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    France’s colonial-era crimes ‘unforgotten’ in Algeria

    Algerians still remember France’s colonial- era crimes, despite the passage of 65 years since the outbreak of their revolution against the French colonial rule.

    Every year, voices raise in Algeria demanding France to acknowledge and apologize for its colonial past in the North African country.

    Algerians accuse Paris of obliterating the Algerian identity, looting, torture, murder and carrying out nuclear tests during the colonial rule.

    France occupied Algeria for 132 years, from July 5, 1830, until July 5, 1962, when the country declared its independence from colonial rule.

    During the course of the struggle for independence, over 1.5 million Algerians were martyred, while hundreds of thousands more were injured, went missing or were forced from their homes.

    “France must acknowledge its genocide crimes against the Algerians since 1830,” Algerian historian Mohammed al-Ameen Balghaith told Anadolu Agency.

    This year’s independence anniversary comes amid popular protests that forced long-serving President Abdelaziz Bouteflika to step down in April.

    During the protests, demonstrators call for breaking with France at cultural and political levels and cancelling the use of the French language in state institutions, schools and universities. Protesters also blame Paris for the current political and economic situation in Algeria.

    Identity obliteration

    Algerians accuse France of erasing the Algerian identity and launching war against mosques and religious schools.

    In 1836, France opened the first Catholic missionary school in Algeria.

    Paris also enacted discriminatory laws against Algerians, in a move that allowed colonizers to usurp their lands.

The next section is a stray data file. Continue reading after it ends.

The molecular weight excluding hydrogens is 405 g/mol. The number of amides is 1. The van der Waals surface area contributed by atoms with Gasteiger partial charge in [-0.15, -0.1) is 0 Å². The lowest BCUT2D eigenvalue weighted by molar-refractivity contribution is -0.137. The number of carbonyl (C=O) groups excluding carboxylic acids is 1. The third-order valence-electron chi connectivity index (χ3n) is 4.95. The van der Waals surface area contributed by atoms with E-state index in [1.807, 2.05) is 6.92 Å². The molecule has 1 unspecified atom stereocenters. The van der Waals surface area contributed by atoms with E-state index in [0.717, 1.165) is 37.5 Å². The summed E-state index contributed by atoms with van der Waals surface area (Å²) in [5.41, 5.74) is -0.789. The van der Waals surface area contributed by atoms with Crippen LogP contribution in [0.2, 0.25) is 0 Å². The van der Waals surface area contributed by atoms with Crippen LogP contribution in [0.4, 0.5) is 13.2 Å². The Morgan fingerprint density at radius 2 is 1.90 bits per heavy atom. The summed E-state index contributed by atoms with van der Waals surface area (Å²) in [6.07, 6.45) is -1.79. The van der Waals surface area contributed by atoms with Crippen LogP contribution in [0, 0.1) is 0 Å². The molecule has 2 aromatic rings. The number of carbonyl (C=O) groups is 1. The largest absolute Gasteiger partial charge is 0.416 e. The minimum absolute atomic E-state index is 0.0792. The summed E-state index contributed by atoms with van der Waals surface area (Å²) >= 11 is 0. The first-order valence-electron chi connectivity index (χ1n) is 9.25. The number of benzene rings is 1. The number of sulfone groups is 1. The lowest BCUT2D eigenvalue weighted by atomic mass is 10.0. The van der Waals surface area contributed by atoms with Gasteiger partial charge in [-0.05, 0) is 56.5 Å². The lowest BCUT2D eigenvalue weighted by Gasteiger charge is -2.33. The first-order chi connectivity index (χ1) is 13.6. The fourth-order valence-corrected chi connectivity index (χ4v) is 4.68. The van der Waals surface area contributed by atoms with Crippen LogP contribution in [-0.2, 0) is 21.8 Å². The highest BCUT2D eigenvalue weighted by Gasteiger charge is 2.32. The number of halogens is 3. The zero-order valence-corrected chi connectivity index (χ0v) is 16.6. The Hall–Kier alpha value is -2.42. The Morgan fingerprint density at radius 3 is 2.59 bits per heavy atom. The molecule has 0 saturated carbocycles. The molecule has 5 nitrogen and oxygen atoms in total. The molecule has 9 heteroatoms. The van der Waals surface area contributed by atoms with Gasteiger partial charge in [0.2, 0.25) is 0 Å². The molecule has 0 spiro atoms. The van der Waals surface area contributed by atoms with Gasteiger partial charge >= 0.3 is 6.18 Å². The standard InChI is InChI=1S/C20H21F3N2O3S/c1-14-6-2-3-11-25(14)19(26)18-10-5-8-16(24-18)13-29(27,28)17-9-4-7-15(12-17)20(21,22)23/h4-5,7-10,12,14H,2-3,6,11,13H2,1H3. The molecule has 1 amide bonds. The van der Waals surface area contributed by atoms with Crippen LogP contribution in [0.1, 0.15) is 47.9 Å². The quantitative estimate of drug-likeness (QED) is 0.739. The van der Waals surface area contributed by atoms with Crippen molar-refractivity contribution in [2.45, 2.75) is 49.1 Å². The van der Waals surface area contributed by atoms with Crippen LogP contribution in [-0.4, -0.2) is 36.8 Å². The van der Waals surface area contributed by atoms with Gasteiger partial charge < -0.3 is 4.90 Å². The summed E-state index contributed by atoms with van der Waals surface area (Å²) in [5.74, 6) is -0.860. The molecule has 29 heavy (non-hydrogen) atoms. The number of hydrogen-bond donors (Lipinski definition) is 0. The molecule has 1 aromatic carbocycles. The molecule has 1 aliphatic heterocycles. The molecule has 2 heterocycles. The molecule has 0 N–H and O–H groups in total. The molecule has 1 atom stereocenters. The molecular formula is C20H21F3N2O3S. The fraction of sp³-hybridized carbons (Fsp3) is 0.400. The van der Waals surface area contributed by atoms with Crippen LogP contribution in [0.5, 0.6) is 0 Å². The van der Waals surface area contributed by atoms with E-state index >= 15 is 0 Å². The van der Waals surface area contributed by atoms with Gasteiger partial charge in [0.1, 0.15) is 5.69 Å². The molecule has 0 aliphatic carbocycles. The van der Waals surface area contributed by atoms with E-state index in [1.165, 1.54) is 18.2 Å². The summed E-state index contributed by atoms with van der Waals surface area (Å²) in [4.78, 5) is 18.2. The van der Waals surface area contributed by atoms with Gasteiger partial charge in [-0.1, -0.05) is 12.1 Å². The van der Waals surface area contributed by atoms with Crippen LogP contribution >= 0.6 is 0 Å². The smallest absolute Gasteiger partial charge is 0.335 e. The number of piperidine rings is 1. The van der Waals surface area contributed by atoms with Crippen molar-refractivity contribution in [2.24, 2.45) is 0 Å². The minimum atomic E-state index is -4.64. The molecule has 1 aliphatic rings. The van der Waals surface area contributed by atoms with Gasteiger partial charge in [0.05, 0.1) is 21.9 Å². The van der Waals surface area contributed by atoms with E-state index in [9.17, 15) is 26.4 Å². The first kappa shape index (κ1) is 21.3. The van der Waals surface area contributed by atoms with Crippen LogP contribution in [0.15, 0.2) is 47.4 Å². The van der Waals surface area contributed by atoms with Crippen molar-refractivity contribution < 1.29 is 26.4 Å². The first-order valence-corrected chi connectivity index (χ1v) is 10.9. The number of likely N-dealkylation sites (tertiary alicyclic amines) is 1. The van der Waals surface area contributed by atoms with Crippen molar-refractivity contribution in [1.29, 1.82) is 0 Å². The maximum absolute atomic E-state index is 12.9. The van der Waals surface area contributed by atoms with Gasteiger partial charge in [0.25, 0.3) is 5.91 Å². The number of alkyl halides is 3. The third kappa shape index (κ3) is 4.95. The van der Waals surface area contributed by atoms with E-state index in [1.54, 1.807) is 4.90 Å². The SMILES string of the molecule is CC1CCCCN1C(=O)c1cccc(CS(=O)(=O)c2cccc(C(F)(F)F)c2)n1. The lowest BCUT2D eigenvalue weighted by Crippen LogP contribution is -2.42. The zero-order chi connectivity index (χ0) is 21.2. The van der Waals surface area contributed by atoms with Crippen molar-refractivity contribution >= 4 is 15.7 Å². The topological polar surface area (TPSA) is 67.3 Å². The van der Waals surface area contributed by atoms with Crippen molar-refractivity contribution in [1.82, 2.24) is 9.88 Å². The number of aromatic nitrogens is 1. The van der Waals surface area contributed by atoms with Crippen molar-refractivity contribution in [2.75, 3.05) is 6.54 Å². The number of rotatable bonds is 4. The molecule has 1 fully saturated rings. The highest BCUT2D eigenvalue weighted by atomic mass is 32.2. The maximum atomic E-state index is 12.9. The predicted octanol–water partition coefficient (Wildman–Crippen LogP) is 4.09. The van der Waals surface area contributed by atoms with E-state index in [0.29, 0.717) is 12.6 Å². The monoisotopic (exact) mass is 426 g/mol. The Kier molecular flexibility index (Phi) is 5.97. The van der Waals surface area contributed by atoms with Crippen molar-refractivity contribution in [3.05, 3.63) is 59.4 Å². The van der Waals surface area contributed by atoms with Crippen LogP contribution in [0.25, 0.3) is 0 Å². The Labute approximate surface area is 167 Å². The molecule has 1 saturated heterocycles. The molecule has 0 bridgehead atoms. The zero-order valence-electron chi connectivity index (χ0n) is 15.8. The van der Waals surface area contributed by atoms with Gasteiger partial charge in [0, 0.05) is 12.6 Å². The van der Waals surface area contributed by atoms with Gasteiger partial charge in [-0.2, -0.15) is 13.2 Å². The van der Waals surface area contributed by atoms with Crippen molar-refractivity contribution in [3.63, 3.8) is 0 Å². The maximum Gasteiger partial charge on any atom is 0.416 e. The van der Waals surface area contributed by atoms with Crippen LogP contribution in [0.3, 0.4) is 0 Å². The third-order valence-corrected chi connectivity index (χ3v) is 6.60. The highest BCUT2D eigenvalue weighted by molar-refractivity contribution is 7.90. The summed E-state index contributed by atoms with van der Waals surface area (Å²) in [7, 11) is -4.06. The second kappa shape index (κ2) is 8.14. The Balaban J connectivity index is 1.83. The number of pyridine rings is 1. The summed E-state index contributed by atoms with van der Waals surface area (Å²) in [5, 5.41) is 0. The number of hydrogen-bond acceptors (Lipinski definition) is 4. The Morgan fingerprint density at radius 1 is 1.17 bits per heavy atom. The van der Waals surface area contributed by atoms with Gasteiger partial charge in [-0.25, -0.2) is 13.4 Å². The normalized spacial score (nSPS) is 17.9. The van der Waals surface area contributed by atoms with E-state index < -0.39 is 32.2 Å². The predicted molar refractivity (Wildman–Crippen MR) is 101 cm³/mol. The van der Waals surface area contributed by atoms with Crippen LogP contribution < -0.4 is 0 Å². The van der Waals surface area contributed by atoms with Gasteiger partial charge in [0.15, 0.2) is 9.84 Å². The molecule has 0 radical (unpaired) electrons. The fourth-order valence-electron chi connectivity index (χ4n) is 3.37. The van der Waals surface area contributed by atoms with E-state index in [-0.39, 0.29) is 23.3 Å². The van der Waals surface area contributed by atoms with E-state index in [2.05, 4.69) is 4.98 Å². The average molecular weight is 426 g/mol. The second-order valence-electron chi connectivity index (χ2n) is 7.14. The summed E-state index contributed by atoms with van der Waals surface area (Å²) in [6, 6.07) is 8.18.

Skulls of fighters

    The French colonial rule has been faced with a fierce resistance from Algerians, which was met with a brutal crackdown by colonizers.

    In 1880 –1881, France took the skulls of 37 resistance fighters. The skulls are currently stored at the Museum of Mankind in Paris.

    Algeria has been demanding to return the skills since 2011, a demand rejected by Paris.

    May 8 massacre

    On May 8, 1945, thousands of Algerians took to the streets to celebrate the allied victory over Nazi Germany and end of World War II (1939–1945) and to demand independence from France.

    The celebrations, however, turned bloody when French forces opened fire on protesters, with estimates putting the death toll at around 45,000.

    1.5 million martyrs

    More than 1.5 million Algerians were martyred during the course of the Algerian struggle for independence from the French rule.

    Algerians accuse France of using civilians as human shield during their fight against the National Liberation Army (ALN).

    Other estimates put the Algerian death toll during the French colonial rule at over 10 million.

    In 2017, the Algerian League for the Defense of Human Rights, an NGO, estimated that the victims of the French colonial rule at over 10 million.

    The Seine Massacre

    On October 17, 1961, tens of thousands of Algerians demonstrated in Paris against the French occupation of their country. French police opened fire on protesters, killing around 345.

    Nuclear tests

    According to French officials, the colonial authorities carried out 17 nuclear experiments in the Algerian desert in the period between 1960 and 1966. Algerian historians, however, put the number at 57.

    On 13 February 1960, France conducted its first nuclear test, code-named “Gerboise Bleue” (Blue Desert Rat) in the Sahara Desert, southwest of Algeria.

    The French nuclear experiments have caused the death of around 42,000 Algerians and thousands injured due to nuclear radioactivity, in addition to the extensive damage against the environment.


    The colonialist French authorities have committed abuses and torture against Algerian civilians, according to Algerian historians and victims.

    Electric shocks and the use of water wells as prisons were among the methods used by the colonialist authorities against prisoners in Algeria.

    The Algerian archive is another thorny issue between the two countries, with Algerians demanding France return thousands of artifacts, books and maps, a demand rejected by Paris.

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